In the end, our pitch was pretty good. Probably a 7 out of 10. We all underperformed from the pressure. I’d say 60% of our rehearsals were better. Worth noting. Still we came second and won the $15,000, so that was aight.
So that’s the story bit of the post. I wanted to just braindump that, and now I can move on to the ‘offer your readers value’ bit. Here’s what I learned from my first startup accelerator
1) Do it. You will learn a lot. Not as much as everyone always says you will (if you’ve got your shit together and are already building something), but about 500-800% more than if you spent 48 hours over the weekend reading entrepreneurial books non-stop.
2) MUCH MORE IMPORTANTLY, you will meet smart, cool people. This is so invigorating. Paul Graham talks about why you should move to a startup hub – the basic premise is that if you are not spending time with other people having clever, overlapping ideas, you are handicapping yourself. I’m pretty sure I’ve secured a decent chunk of freelance work from that weekend.
3) Do not be intimidated by the competition. The guy who came third (a really nice guy) had a super-intimidatingly awesome product – he was growing vegetables in shipping containers using LEDs controlled remotely via cell phone and had a working prototype which already had hundreds of thousands of dollars worth of investment. But his pitch kind of sucked balls. He only JUST squeaked into the selected teams.
4) Don’t assume people will get it – a lot of ideas that didn’t make it just weren’t that easy to grasp (mine included). You have to figure out creative ways to make them relate and realize the potential of what you are talking about. After my pitch a computer science professor came up to me and we had a great talk about all the potential applications of what I had discussed (this was very rewarding) – but I wasn’t able to convey this effectively.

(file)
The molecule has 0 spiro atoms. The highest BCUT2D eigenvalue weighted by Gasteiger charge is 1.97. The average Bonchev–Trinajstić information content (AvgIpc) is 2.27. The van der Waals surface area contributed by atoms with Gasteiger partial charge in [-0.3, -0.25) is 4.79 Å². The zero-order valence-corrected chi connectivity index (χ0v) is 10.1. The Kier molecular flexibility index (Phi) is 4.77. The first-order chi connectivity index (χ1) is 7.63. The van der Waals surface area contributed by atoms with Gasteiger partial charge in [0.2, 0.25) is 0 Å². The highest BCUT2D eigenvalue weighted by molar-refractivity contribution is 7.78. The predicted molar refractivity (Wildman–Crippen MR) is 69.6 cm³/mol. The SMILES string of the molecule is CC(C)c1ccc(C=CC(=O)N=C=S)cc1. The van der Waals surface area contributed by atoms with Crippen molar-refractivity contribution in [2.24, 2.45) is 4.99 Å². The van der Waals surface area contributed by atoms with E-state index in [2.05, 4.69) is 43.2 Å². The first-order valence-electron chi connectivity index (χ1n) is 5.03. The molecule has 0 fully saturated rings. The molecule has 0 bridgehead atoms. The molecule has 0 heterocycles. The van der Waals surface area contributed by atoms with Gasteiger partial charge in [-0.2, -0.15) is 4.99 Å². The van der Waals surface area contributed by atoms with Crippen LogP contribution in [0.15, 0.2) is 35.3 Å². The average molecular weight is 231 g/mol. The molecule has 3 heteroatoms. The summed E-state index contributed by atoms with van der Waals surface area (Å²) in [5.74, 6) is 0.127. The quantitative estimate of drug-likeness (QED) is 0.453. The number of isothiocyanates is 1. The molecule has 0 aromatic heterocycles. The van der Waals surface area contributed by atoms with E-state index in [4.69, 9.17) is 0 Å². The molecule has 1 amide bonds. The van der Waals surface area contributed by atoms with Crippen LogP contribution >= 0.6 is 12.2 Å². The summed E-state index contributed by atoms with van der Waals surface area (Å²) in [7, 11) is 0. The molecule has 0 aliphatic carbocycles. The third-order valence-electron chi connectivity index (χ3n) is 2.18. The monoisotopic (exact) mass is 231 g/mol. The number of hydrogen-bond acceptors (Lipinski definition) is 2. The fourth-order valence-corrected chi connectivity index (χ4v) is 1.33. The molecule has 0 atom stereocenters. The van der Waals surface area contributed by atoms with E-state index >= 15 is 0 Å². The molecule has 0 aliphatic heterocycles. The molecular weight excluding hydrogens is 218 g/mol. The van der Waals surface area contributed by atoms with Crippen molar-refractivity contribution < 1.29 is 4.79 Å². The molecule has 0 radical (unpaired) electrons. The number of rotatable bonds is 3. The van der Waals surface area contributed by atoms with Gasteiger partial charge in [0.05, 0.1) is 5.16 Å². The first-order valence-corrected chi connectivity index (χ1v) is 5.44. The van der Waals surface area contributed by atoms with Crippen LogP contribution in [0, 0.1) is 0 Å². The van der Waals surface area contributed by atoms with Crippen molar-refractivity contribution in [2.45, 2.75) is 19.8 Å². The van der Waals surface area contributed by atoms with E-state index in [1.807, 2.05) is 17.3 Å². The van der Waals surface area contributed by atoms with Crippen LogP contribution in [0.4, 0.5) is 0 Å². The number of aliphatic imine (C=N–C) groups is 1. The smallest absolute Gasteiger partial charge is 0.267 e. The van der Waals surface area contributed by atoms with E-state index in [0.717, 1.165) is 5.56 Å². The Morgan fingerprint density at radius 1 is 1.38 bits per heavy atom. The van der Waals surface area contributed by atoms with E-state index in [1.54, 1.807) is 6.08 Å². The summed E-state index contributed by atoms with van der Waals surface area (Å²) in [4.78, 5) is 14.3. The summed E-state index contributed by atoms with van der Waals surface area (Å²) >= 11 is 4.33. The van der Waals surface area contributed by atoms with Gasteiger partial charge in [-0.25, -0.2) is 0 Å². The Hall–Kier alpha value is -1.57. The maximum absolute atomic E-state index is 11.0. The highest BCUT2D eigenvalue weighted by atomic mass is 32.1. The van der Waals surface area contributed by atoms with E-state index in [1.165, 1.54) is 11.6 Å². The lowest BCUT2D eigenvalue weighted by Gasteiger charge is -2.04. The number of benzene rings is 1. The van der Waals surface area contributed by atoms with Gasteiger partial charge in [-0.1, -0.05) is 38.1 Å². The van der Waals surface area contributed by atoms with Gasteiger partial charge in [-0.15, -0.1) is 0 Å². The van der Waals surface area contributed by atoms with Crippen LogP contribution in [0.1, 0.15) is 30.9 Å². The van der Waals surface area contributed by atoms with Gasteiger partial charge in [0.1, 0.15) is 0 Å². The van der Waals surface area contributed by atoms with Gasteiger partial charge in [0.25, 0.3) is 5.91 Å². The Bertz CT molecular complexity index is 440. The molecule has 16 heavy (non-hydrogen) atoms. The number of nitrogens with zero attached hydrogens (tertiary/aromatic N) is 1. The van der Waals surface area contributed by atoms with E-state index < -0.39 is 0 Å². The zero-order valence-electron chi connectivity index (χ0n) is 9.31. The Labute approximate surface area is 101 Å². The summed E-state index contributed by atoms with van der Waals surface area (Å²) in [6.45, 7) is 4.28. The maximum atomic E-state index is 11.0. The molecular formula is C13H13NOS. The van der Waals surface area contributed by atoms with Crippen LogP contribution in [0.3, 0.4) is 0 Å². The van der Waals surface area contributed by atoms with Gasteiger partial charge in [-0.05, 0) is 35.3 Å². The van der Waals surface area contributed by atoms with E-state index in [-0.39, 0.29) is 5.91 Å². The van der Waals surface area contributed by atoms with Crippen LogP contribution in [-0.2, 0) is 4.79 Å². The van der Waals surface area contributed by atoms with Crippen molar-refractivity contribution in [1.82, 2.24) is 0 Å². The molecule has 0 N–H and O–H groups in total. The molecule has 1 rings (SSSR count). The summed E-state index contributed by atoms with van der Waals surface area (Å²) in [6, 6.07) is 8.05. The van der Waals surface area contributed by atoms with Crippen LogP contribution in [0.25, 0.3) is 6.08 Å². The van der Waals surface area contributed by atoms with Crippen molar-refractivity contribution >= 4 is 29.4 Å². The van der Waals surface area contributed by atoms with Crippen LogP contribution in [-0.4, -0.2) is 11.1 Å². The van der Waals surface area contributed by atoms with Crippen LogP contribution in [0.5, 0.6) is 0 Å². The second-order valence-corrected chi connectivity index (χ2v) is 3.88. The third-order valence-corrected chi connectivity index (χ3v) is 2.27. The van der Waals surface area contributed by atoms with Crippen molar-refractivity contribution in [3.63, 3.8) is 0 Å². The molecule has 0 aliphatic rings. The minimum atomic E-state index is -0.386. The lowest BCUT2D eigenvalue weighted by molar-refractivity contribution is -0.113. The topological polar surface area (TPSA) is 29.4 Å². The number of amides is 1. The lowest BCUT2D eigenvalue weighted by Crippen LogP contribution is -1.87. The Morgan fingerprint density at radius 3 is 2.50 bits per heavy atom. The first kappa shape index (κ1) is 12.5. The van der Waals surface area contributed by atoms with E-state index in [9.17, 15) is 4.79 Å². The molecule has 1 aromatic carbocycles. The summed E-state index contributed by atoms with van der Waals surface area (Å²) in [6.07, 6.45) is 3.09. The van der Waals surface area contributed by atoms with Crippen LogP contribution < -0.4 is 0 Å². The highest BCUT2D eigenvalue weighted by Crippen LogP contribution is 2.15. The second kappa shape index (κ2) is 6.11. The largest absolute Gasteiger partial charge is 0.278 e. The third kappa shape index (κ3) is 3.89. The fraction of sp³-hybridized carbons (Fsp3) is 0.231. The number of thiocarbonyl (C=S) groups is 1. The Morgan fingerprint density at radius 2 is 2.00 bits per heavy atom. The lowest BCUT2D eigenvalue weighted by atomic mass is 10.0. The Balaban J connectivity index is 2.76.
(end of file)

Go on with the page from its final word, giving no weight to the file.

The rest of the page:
5) Network – I met a ton of cool people – some of whom will be useful contacts for my day job. It’s like shooting fish in a barrel at an accelerator, much easier than even a meetup event. Everyone there made a significant commitment to go, so they’re not playing around.
6) Come ready to soak up information – I got loads of inspiration from seeing what other people were up to – for example I’ll be buying myself a Rasberry Pi (which will also help me learn Linux). Before last weekend the only Rasberry Pi I knew was edible.
7) Pick your team carefully – some founders didn’t give their teams much to do, this must have sucked for them.
8) Make sure you really understand the event – to be honest, although there were a lot of coders, there were fewer than I expected. A lot of product managers, researchers, and marketers were there too. So although I thought I was basically entering a hackathon, I got quite a different, but nonetheless highly useful experience. This was more about getting a startup off the ground, rather than hacking something cool (not that the two are mutually exclusive).
9) Listen carefully to the mentors/investors. Beijing Tech Hive invites seasoned entrepreneurs and investors to come talk to teams about their startup and give advice throughout the weekend. The questions they ask you are very important, because they reveal gaps in your own understanding of your product.
10) You can go far with a strong pitch. Don’t make the mistake of not practicing this A LOT.
If you live in the US or Europe, there are startup accelerators you can apply to – Google is your friend. If I can figure out a way to make it work in Beijing, you can in places where language barriers are not even a consideration. Apply. You have very little lose, and potentially a huge amount to gain.